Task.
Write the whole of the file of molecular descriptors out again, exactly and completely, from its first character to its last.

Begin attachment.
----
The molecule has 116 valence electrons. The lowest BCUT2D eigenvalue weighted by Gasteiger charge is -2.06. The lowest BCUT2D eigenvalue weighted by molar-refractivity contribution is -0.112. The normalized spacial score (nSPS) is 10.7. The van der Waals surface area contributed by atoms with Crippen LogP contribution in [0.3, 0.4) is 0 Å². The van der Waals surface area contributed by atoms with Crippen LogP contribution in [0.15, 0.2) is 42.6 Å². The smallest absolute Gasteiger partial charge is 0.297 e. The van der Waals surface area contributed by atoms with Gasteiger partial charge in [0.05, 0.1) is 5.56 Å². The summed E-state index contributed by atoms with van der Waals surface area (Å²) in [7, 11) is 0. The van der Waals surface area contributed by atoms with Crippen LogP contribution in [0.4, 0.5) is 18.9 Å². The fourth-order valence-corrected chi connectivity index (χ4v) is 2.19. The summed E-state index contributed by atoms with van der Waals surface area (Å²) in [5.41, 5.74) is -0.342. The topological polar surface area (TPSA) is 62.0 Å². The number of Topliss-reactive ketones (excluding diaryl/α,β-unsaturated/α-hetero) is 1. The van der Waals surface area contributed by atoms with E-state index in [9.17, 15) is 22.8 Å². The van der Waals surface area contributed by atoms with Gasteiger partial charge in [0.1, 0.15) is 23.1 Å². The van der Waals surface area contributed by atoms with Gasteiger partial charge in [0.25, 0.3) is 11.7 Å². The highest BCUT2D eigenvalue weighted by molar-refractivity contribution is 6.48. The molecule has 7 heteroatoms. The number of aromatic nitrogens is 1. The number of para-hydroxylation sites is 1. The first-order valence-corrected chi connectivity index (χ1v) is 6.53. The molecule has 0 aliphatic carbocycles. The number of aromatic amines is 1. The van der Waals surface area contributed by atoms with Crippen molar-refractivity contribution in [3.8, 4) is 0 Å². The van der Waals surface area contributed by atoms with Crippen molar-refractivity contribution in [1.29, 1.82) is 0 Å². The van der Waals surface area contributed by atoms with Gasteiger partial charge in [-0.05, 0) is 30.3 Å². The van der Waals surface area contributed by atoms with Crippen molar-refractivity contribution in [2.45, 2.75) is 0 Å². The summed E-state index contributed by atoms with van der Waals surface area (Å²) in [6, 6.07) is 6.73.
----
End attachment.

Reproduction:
The molecule has 116 valence electrons. The lowest BCUT2D eigenvalue weighted by Gasteiger charge is -2.06. The lowest BCUT2D eigenvalue weighted by molar-refractivity contribution is -0.112. The normalized spacial score (nSPS) is 10.7. The van der Waals surface area contributed by atoms with Crippen LogP contribution in [0.3, 0.4) is 0 Å². The van der Waals surface area contributed by atoms with Crippen LogP contribution in [0.15, 0.2) is 42.6 Å². The smallest absolute Gasteiger partial charge is 0.297 e. The van der Waals surface area contributed by atoms with Gasteiger partial charge in [0.05, 0.1) is 5.56 Å². The summed E-state index contributed by atoms with van der Waals surface area (Å²) in [7, 11) is 0. The van der Waals surface area contributed by atoms with Crippen LogP contribution in [0.4, 0.5) is 18.9 Å². The fourth-order valence-corrected chi connectivity index (χ4v) is 2.19. The summed E-state index contributed by atoms with van der Waals surface area (Å²) in [5.41, 5.74) is -0.342. The topological polar surface area (TPSA) is 62.0 Å². The number of Topliss-reactive ketones (excluding diaryl/α,β-unsaturated/α-hetero) is 1. The van der Waals surface area contributed by atoms with E-state index in [9.17, 15) is 22.8 Å². The van der Waals surface area contributed by atoms with Gasteiger partial charge in [0.1, 0.15) is 23.1 Å². The van der Waals surface area contributed by atoms with Gasteiger partial charge in [0.25, 0.3) is 11.7 Å². The highest BCUT2D eigenvalue weighted by molar-refractivity contribution is 6.48. The molecule has 7 heteroatoms. The number of aromatic nitrogens is 1. The number of para-hydroxylation sites is 1. The first-order valence-corrected chi connectivity index (χ1v) is 6.53. The molecule has 0 aliphatic carbocycles. The number of aromatic amines is 1. The van der Waals surface area contributed by atoms with Crippen molar-refractivity contribution in [3.8, 4) is 0 Å². The van der Waals surface area contributed by atoms with Crippen molar-refractivity contribution in [1.29, 1.82) is 0 Å². The van der Waals surface area contributed by atoms with Gasteiger partial charge in [-0.05, 0) is 30.3 Å². The van der Waals surface area contributed by atoms with Crippen molar-refractivity contribution in [2.45, 2.75) is 0 Å². The summed E-state index contributed by atoms with van der Waals surface area (Å²) in [6, 6.07) is 6.73.